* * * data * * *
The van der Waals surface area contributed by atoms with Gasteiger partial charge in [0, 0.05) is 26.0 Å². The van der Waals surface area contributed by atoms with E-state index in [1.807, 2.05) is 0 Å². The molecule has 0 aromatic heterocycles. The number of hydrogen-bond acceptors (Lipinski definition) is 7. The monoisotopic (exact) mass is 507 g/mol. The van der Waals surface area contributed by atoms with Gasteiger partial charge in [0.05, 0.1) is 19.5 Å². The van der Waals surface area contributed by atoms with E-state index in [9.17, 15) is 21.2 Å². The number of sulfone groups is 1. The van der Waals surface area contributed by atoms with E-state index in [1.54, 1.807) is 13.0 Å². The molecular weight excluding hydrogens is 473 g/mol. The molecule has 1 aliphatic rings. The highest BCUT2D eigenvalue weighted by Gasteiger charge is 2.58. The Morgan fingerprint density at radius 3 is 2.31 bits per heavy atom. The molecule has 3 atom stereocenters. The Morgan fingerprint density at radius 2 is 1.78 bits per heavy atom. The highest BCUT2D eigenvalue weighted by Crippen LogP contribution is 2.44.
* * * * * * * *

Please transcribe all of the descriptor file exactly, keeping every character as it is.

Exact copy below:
The van der Waals surface area contributed by atoms with Gasteiger partial charge in [0, 0.05) is 26.0 Å². The van der Waals surface area contributed by atoms with E-state index in [1.807, 2.05) is 0 Å². The molecule has 0 aromatic heterocycles. The number of hydrogen-bond acceptors (Lipinski definition) is 7. The monoisotopic (exact) mass is 507 g/mol. The van der Waals surface area contributed by atoms with Gasteiger partial charge in [0.05, 0.1) is 19.5 Å². The van der Waals surface area contributed by atoms with E-state index in [9.17, 15) is 21.2 Å². The number of sulfone groups is 1. The van der Waals surface area contributed by atoms with E-state index in [1.54, 1.807) is 13.0 Å². The molecular weight excluding hydrogens is 473 g/mol. The molecule has 1 aliphatic rings. The highest BCUT2D eigenvalue weighted by Gasteiger charge is 2.58. The Morgan fingerprint density at radius 3 is 2.31 bits per heavy atom. The molecule has 3 atom stereocenters. The Morgan fingerprint density at radius 2 is 1.78 bits per heavy atom. The highest BCUT2D eigenvalue weighted by Crippen LogP contribution is 2.44.